Pre-natal pesticide exposure effects greater in stressful environments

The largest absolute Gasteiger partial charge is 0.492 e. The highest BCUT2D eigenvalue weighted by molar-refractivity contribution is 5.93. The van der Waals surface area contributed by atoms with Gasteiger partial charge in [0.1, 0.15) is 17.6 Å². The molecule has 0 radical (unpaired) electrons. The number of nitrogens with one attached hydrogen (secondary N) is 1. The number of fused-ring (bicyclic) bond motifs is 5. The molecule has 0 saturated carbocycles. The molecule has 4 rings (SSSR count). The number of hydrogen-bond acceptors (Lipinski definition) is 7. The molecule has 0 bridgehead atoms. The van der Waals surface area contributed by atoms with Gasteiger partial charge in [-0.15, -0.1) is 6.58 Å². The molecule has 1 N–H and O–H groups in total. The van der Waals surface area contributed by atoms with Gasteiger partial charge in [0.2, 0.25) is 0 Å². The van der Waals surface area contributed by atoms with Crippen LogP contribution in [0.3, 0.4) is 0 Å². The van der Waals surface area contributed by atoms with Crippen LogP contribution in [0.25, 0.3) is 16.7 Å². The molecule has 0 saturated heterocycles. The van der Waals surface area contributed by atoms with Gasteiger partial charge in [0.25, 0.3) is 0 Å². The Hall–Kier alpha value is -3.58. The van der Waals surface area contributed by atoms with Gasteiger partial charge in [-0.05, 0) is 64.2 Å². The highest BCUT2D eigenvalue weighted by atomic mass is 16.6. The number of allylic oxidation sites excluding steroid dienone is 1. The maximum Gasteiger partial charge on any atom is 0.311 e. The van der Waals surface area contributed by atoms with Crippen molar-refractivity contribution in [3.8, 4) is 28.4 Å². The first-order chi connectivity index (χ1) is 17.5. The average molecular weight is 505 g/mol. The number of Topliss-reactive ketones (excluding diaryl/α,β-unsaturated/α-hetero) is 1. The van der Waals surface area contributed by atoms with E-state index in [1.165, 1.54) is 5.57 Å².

A new study published in the journal Neurotoxicology demonstrates that social stressors such as economic strain or poor learning environments can magnify the negative impacts of pre-natal exposure to organophosphate (OP) pesticides. Researchers from the University of California, Berkeley investigated the interaction between social stressors and prenatal OP pesticide exposure using 329 participants in the Center for the Health Assessment of Mothers and Children of Salinas (CHAMACOS) study. The mothers and their children were followed from pregnancy until the children reached age 7. Dialkyl phosphate metabolite concentrations (DAPs), created when OP pesticides are broken down in the body, were measured at two separate times while the mothers were pregnant. Once the children reached age 7 their IQs were calculated using the Wechsler Intelligence Scale for Children. Stressors in the children’s homes were assessed via interviews and home visits at various times over the seven-year period. While researchers found that higher levels of total social stress as well as negative parent-child relationships and poor learning environment were generally correlated with lower IQs for all test subjects, the negative correlation was significantly stronger for children of mothers who had elevated DAP levels during their pregnancy. They also found that results varied based on the sex of the children. For example, girls born from mothers who had high DAP concentrations during pregnancy and who underwent high levels of adversity had a 10-point decrease in IQ compared to girls from mothers with high DAP concentrations who experienced less adversity. Boys, on the other hand were more likely to experience a significant drop in IQ if they were born to mothers with higher DAP concentrations during pregnancy and the boys lived in a poor learning environment. “This study suggests that children with high prenatal exposure to organophosphates who also experience specific early and persistent toxic stress may be at a greater risk for adverse cognitive development,” the authors conclude.